In addition to claiming the top spot in recall among the wealthy, Facebook also garnered higher engagement percentages among millionaires than the general public. This is concentrated among wealthy millennials and Gen X individuals, 98 and 99 percent of whom said they had at least some interest in ads on the platform, compared to boomers’ 59 percent.
Contrary to what may be expected of digitally native millennials, 100 percent of the affluent in this generation said they were engaged with print newspaper ads and placements in shopping malls or stores.
For wealthy Gen X consumers, Facebook takes the top spot in engagement, while Boomers report the most engagement with promoted posts on Twitter.
“Only one of the top five channels, Twitter, was ranked among the top five channels vis a vis engaging adults by by all adults and the wealthy,” Mr. Shullman said.
Making a connection
When considering a purchase, word of mouth or peer-to-peer communication is a key driver of decisions.
A recent survey by Influence Central found that word-of-mouth recommendations from trusted sources have more sway over consumers’ buying choices than any form of marketing.
Consumers are increasingly relying on reviews and social media to inform their purchase decisions, with 74 percent of shoppers saying they are more likely to ask their social network for opinions before buying than they were three years ago. With more information readily at their fingertips than before thanks to the Internet and smartphones, consumers are digging deeper than traditional media or the brand’s own channels (see story).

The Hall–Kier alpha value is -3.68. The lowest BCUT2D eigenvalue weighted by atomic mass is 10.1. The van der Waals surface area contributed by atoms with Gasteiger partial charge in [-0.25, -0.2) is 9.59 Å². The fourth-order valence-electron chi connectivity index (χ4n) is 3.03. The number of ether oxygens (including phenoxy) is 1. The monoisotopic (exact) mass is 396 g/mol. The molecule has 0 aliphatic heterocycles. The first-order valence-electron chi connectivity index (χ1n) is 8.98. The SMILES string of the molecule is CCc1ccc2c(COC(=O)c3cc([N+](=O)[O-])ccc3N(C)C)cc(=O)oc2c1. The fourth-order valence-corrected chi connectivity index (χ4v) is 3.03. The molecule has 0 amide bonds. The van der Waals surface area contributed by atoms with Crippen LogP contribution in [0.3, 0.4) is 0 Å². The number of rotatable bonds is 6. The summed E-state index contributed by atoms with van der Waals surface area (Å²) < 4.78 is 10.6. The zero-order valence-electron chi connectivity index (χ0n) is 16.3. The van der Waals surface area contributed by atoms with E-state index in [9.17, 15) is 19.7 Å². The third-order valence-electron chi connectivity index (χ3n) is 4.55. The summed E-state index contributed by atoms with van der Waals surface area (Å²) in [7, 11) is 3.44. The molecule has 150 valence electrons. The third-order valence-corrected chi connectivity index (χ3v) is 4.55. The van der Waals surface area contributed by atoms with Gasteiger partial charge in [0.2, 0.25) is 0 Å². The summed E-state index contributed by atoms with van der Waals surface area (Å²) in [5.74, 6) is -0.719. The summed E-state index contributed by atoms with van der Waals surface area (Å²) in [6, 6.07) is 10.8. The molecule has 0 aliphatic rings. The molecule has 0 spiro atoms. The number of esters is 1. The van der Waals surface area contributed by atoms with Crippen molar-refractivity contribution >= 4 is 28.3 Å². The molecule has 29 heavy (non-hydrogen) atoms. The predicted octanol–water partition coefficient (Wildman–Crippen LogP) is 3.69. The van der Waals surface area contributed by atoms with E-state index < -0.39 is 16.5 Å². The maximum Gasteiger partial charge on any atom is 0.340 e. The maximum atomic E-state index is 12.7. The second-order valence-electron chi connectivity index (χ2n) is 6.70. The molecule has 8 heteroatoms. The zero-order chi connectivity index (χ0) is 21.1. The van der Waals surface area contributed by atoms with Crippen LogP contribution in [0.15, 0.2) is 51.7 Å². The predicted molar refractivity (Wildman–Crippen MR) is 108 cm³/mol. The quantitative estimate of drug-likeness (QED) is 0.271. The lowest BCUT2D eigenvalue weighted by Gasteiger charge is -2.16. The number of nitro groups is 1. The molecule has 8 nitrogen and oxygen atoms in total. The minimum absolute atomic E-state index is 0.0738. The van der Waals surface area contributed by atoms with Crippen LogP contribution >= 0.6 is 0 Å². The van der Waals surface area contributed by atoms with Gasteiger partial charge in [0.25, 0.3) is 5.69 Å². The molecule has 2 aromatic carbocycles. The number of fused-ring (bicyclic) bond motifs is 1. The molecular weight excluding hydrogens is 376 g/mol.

Facebook, telephone calls and in-person conversations rank high among all adults. However, trends among the wealthy include a greater affinity for communicating on social networks such as Twitter, Pinterest and YouTube, as well as reading and writing blogs.
According to a study conducted by Facebook, approximately 20 percent of Americans’ time on mobile is spent on Facebook and Instagram, evidencing their marketing potential. For those who use both equally, Facebook satiates desire for empowerment and connection, while Instagram satisfies the want of fun, relaxation and discovery.
Interaction on both platforms is tilted most heavily in favor of close friends and family, but celebrities and brands are higher priorities for Instagram users. However, Facebook is bigger for person-to-person interactions, presenting brands with the conundrum of visibility and engagement on Instagram, but better viral opportunities on Facebook (see story).
When trying to appeal to an affluent audience, considering both the reach and engagement of a particular channel is key.
“Clearly the starting points we believe are the rank orders of the reach and engagement levels of the many media channels listed in this report as well as the many non-media channels that affluent audiences participate in that offer the potential for luxury marketers to partner with the sponsors of these cultural and leisure activities,” Mr. Shullman said.
This article first appeared in www.luxurydaily.com